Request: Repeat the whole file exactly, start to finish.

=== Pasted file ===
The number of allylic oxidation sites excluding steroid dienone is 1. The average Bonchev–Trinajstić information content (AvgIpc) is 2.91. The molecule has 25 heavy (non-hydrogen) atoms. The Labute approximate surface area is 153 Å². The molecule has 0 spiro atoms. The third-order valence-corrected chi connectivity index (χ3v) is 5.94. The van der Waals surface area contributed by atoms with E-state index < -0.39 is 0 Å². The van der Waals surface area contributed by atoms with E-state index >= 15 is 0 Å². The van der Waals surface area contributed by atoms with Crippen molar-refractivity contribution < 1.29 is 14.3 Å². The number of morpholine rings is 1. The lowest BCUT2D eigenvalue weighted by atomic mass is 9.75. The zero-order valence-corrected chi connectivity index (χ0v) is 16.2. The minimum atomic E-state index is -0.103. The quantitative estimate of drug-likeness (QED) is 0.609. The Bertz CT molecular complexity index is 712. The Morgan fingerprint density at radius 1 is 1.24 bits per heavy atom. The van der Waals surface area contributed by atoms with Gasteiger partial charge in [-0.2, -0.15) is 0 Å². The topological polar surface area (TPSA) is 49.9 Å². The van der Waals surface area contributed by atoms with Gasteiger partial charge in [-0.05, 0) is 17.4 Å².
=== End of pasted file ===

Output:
The number of allylic oxidation sites excluding steroid dienone is 1. The average Bonchev–Trinajstić information content (AvgIpc) is 2.91. The molecule has 25 heavy (non-hydrogen) atoms. The Labute approximate surface area is 153 Å². The molecule has 0 spiro atoms. The third-order valence-corrected chi connectivity index (χ3v) is 5.94. The van der Waals surface area contributed by atoms with E-state index < -0.39 is 0 Å². The van der Waals surface area contributed by atoms with E-state index >= 15 is 0 Å². The van der Waals surface area contributed by atoms with Crippen molar-refractivity contribution < 1.29 is 14.3 Å². The number of morpholine rings is 1. The lowest BCUT2D eigenvalue weighted by atomic mass is 9.75. The zero-order valence-corrected chi connectivity index (χ0v) is 16.2. The minimum atomic E-state index is -0.103. The quantitative estimate of drug-likeness (QED) is 0.609. The Bertz CT molecular complexity index is 712. The Morgan fingerprint density at radius 1 is 1.24 bits per heavy atom. The van der Waals surface area contributed by atoms with Gasteiger partial charge in [-0.2, -0.15) is 0 Å². The topological polar surface area (TPSA) is 49.9 Å². The van der Waals surface area contributed by atoms with Gasteiger partial charge in [-0.05, 0) is 17.4 Å².